First, I should note that I believe this situation is the worst scandal in the history of college athletics. I never thought I would see the day when I would say that the Baylor Basketball scandal was surpassed in sordidness, but that day has come. According to the grand jury indictment, Jerry Sandusky, who served as Joe Paterno's top assistant from 1969-1999, allegedly molested a series of little boys over the course of his tenure with the school and with his Second Mile foundation. The (alleged) molestation occurred in football facilities, and the scope of it is almost unimaginable. Paterno has finally released a statement, and I believe he does himself no favors in it:
If true, the nature and amount of charges made are very shocking to me and all Penn Staters. While I did what I was supposed to with the one charge brought to my attention, like anyone else involved I can't help but be deeply saddened these matters are alleged to have occurred.
Sue and I have devoted our lives to helping young people reach their potential. The fact that someone we thought we knew might have harmed young people to this extent is deeply troubling. If this is true we were all fooled, along with scores of professionals trained in such things, and we grieve for the victims and their families. They are in our prayers.
As my grand jury testimony stated, I was informed in 2002 by an assistant coach that he had witnessed an incident in the shower of our locker room facility. It was obvious that the witness was distraught over what he saw, but he at no time related to me the very specific actions contained in the Grand Jury report. Regardless, it was clear that the witness saw something inappropriate involving Mr. Sandusky. As Coach Sandusky was retired from our coaching staff at that time, I referred the matter to university administrators.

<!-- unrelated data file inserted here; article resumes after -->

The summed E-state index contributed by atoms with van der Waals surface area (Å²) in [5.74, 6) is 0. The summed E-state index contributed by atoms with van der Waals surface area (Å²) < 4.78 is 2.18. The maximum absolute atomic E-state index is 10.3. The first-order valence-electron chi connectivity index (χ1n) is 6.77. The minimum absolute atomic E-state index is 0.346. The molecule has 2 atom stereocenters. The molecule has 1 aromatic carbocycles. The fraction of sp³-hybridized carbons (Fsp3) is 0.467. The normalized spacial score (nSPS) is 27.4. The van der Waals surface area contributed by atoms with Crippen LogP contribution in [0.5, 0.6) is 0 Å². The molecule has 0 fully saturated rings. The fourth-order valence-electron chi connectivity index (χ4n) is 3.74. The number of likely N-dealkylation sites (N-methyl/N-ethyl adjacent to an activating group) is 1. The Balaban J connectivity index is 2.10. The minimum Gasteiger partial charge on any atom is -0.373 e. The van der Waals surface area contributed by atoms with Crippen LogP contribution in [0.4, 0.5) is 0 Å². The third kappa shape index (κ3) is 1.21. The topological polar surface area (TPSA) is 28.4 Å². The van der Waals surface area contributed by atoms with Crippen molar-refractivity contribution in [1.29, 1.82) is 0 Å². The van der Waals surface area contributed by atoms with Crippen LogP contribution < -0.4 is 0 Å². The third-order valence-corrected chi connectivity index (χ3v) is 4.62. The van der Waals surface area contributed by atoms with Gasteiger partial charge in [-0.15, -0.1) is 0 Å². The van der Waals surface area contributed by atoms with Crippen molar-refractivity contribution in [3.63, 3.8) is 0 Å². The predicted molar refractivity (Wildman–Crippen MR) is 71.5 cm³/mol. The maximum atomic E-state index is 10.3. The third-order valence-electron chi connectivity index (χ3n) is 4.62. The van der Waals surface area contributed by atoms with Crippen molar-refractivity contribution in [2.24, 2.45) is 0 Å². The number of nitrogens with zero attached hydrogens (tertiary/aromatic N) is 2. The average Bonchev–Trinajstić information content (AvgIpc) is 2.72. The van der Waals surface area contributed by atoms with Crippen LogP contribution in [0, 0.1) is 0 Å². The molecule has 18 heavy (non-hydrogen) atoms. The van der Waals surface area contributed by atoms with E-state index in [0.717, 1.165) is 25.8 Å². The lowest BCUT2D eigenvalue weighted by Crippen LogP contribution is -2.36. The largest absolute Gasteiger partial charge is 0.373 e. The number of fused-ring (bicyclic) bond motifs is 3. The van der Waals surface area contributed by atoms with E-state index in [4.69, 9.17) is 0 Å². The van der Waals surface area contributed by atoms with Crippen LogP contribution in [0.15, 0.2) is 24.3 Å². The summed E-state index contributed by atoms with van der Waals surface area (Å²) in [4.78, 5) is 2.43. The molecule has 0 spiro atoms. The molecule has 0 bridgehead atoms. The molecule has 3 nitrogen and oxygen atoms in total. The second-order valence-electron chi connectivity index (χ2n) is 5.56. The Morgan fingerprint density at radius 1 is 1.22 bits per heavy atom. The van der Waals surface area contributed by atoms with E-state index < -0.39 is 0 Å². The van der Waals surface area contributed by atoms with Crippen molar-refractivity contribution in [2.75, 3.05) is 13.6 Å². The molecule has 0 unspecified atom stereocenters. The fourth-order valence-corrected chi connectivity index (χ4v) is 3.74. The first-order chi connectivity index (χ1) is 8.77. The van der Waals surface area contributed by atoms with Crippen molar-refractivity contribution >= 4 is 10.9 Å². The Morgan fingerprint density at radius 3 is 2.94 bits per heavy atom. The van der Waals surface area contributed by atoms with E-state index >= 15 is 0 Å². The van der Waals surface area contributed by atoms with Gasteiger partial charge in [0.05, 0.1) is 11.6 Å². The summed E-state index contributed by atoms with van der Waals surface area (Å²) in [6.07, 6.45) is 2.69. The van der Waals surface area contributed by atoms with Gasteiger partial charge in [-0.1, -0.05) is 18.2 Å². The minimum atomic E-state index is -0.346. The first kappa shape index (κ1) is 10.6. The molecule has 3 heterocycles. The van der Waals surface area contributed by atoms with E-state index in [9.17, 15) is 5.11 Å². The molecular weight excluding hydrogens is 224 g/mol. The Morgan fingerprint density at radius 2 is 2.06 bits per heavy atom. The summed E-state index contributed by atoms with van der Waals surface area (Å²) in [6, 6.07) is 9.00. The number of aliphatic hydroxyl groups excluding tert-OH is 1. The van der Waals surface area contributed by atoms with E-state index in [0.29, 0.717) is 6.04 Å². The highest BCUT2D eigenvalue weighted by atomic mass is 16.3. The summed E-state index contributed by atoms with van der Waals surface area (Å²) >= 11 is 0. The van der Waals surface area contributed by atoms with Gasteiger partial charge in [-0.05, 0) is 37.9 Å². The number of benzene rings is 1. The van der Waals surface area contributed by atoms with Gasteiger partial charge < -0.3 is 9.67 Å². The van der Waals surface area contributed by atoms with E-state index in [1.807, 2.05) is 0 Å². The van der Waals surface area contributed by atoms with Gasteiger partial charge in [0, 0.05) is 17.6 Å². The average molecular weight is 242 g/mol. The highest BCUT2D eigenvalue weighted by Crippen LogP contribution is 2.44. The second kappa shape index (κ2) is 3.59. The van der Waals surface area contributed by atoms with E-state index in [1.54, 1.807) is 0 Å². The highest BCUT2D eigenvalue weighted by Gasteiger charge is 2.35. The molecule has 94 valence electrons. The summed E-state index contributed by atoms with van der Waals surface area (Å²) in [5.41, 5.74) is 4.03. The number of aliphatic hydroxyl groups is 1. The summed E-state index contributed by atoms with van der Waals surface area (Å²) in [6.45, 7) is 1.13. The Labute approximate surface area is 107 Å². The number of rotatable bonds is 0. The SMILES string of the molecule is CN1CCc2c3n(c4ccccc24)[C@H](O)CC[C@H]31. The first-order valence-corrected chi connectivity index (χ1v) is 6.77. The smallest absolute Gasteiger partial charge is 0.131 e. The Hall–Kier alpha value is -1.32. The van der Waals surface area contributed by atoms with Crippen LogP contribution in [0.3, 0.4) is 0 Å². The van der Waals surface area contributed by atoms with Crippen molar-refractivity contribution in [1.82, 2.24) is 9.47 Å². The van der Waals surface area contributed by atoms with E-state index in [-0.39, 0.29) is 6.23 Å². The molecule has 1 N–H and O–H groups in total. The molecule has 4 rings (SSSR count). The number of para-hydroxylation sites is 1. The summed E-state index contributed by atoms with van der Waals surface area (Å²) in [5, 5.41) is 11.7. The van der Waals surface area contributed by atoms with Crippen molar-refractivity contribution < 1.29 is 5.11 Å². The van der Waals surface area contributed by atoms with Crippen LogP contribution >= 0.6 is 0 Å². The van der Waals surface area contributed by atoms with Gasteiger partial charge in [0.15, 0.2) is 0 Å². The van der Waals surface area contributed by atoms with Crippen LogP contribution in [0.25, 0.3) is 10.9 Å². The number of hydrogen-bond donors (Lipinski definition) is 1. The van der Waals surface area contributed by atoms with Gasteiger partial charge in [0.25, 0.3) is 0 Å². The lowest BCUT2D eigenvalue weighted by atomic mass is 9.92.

I understand that people are upset and angry, but let's be fair and let the legal process unfold. In the meantime I would ask all Penn Staters to continue to trust in what that name represents, continue to pursue their lives every day with high ideals and not let these events shake their beliefs nor who they are.
SB Nation's Penn State blog, Black Shoe Diaries, takes a hard look at what happened, and what should be done about it. After the jump, I will do the same.
I concur with nearly every conclusion that Grovich draws in that piece. How in the world does any person who played a part in this disgusting tragedy survive this professionally? While Paterno is not as culpable as Curley and Schultz (particularly in a legal sense), morally, he's clearly on the losing end of the argument. Paterno is Penn State. Had he pressed the issue in 2002 (or, if I'm reading the story correctly, even as early as the mid-90s), many little boys would have been saved from this predator. While others bear the legal responsibility for having covered this up, Paterno's moral obligations clearly went unmet, and for that, he should pay with his job and his reputation.
Additionally, the reprehensible "statement" (which can be found in the Black Shoe Diaries link above) issued by the PSU president Graham Spanier should cost him his job and reputation as well. In it, he offers his "unconditional support" to Curley and Schultz, whose repugnance in this situation is only surpassed by Sandusky's own. He supports them, in spite of the fact that both men have now been indicted for their cover up of Sandusky's raping of a 10-year-old boy.